As to methods, there may be a million and then some, but principles are few. The man who grasps principles can successfully select his own methods. The man who tries methods, ignoring principles, is sure to have trouble.” – Harrison Emerson
Dog training, like most other pursuits, is subject fads. A quick google search will reveal a long list of the newest, most effective, groundbreaking, easiest methods for training dogs, all of which are available to you and your pup for a fee. In fact, many of these systems are effective, and many are simple, but few are easy (for a novice), and none are new or groundbreaking. Dogs were training one another and being conditioned by their environment, long before they were domesticated by humans. Every method used to train dogs to perform or not perform any particular task is governed by a set of principles that have existed as long as life itself. Understanding these principles is the key to successfully training your dog and enjoying companionship without conflict for the life of your pet.
None of these behavioral principles were invented by humans; they exist whether or not we choose to acknowledge their existence. However, they have studied and clearly defined by researchers and scientists for over a century. There is an entire field of study dedicated to understanding these principles known as behaviorism.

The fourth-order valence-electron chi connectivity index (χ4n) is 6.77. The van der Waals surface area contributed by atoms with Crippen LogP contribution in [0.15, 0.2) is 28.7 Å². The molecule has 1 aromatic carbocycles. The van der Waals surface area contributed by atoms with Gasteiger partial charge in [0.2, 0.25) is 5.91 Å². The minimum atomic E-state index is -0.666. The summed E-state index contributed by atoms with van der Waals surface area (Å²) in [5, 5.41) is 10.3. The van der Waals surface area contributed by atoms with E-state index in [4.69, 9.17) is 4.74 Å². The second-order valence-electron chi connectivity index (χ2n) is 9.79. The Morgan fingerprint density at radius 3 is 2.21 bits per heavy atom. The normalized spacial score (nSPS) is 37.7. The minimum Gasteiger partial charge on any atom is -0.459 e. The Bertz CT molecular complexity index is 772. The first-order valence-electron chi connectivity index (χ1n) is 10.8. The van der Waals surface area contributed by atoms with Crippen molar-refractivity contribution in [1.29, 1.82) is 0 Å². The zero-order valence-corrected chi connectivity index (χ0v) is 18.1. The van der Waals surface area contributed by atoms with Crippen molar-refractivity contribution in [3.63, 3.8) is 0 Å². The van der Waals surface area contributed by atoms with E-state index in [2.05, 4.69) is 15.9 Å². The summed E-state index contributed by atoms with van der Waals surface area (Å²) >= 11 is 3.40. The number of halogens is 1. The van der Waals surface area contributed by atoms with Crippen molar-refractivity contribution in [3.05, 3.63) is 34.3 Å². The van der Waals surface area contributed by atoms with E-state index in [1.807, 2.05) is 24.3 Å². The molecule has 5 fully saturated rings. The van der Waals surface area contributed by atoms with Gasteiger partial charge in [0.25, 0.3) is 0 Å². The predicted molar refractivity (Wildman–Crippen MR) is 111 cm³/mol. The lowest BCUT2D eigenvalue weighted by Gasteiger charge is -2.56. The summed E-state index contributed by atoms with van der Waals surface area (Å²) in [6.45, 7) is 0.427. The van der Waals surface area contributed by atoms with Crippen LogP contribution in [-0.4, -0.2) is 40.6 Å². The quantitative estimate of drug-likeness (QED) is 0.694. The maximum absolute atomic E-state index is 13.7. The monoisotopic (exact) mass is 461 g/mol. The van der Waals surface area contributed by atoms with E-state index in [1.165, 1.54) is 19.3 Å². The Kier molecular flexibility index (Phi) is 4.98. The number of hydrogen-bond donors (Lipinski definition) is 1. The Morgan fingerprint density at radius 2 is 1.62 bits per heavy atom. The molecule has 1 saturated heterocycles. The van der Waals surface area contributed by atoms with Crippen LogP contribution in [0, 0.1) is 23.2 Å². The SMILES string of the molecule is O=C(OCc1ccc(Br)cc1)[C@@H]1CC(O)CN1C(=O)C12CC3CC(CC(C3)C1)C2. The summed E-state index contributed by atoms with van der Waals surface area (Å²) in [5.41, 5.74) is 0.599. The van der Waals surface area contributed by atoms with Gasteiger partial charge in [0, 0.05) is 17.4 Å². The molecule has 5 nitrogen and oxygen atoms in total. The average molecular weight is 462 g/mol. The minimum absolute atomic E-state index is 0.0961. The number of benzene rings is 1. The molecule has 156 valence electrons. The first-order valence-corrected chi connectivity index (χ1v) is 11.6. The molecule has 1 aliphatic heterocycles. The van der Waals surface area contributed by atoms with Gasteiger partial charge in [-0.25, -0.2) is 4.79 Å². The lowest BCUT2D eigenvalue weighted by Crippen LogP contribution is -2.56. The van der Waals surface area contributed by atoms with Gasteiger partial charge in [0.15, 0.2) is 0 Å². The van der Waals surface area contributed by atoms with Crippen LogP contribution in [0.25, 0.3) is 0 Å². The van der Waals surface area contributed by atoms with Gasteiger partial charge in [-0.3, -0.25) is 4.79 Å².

I encourage all of my friends and clients with an interest in dog training to become familiar with the language of behaviorism. Below are the basic terms we use to describe the what, how, and why of the processes we use to evaluate and train dogs.
Drive: An aroused state of psychological tension that typically arises from a need. A drive, such as hunger or thirst, motivates the organism to act in ways that will reduce the tension. So, for example, when you become hungry (tension caused by the need for food) you are motivated to eat (method of reducing the tension).
Classical Conditioning: First proposed and studied by Ivan Pavlov, classical conditioning is one form of learning in which an organism “learns” through establishing associations between different events and stimuli. For example, when a neutral stimulus (such as a bell) is paired with an unconditioned stimulus (such as food) which produces some involuntary bodily response all on its own (such as salivating), the neutral stimulus begins to trigger a response by the organism similar (some salivation) to that produced by the unconditioned stimulus. In this way, the organism has “learned” that the neutral stimulus equals something good (just like the unconditioned stimulus).
Operant Conditioning: Operant Conditioning is a type of learning in which a behavior is strengthened (meaning, it will occur more frequently) when reinforced, and weakened (will happen less frequently) when punished. Operant conditioning is based on a simple premise – that behavior is influenced by consequences. When one receives reinforcement for performing a behavior, they are more likely to do it again. When a behavior is punished, it is less likely to reoccur. For more detailed information about operant conditioning, take a look at the B.F. Skinner Foundation located at http://www.bfskinner.org/Operant.asp